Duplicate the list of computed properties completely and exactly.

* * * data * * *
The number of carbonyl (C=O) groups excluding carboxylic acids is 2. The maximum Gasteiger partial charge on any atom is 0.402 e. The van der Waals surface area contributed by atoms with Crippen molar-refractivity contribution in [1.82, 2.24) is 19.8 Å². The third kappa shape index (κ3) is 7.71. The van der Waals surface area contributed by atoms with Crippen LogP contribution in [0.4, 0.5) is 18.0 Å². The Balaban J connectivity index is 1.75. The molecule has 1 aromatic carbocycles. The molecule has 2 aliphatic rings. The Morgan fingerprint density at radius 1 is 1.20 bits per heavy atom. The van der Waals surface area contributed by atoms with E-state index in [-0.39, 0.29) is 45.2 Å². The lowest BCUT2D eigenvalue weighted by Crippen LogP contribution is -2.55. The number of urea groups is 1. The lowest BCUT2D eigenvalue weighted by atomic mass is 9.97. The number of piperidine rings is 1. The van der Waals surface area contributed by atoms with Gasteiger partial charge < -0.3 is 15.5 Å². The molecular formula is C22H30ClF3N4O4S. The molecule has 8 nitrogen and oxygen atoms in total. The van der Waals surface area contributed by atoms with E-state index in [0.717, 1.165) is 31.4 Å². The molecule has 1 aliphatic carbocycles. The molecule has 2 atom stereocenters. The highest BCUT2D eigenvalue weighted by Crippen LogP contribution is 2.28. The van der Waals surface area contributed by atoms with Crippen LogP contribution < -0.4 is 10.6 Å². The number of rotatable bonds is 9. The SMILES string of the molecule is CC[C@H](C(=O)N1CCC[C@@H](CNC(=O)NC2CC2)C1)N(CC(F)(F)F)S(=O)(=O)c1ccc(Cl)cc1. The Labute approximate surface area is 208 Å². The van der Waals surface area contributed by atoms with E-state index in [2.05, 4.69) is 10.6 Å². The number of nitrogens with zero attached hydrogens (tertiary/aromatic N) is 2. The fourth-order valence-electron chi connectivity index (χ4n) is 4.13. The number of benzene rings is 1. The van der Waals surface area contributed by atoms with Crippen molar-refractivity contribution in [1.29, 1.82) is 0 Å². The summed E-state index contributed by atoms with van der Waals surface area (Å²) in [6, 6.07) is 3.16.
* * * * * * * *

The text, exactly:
The number of carbonyl (C=O) groups excluding carboxylic acids is 2. The maximum Gasteiger partial charge on any atom is 0.402 e. The van der Waals surface area contributed by atoms with Crippen molar-refractivity contribution in [1.82, 2.24) is 19.8 Å². The third kappa shape index (κ3) is 7.71. The van der Waals surface area contributed by atoms with Crippen LogP contribution in [0.4, 0.5) is 18.0 Å². The Balaban J connectivity index is 1.75. The molecule has 1 aromatic carbocycles. The molecule has 2 aliphatic rings. The Morgan fingerprint density at radius 1 is 1.20 bits per heavy atom. The van der Waals surface area contributed by atoms with E-state index in [-0.39, 0.29) is 45.2 Å². The lowest BCUT2D eigenvalue weighted by Crippen LogP contribution is -2.55. The number of urea groups is 1. The lowest BCUT2D eigenvalue weighted by atomic mass is 9.97. The number of piperidine rings is 1. The van der Waals surface area contributed by atoms with Gasteiger partial charge < -0.3 is 15.5 Å². The molecular formula is C22H30ClF3N4O4S. The molecule has 8 nitrogen and oxygen atoms in total. The van der Waals surface area contributed by atoms with E-state index in [0.717, 1.165) is 31.4 Å². The molecule has 1 aliphatic carbocycles. The molecule has 2 atom stereocenters. The highest BCUT2D eigenvalue weighted by Crippen LogP contribution is 2.28. The van der Waals surface area contributed by atoms with Crippen LogP contribution < -0.4 is 10.6 Å². The number of rotatable bonds is 9. The SMILES string of the molecule is CC[C@H](C(=O)N1CCC[C@@H](CNC(=O)NC2CC2)C1)N(CC(F)(F)F)S(=O)(=O)c1ccc(Cl)cc1. The Labute approximate surface area is 208 Å². The van der Waals surface area contributed by atoms with E-state index in [2.05, 4.69) is 10.6 Å². The number of nitrogens with zero attached hydrogens (tertiary/aromatic N) is 2. The fourth-order valence-electron chi connectivity index (χ4n) is 4.13. The number of benzene rings is 1. The van der Waals surface area contributed by atoms with Crippen molar-refractivity contribution in [1.29, 1.82) is 0 Å². The summed E-state index contributed by atoms with van der Waals surface area (Å²) in [6, 6.07) is 3.16.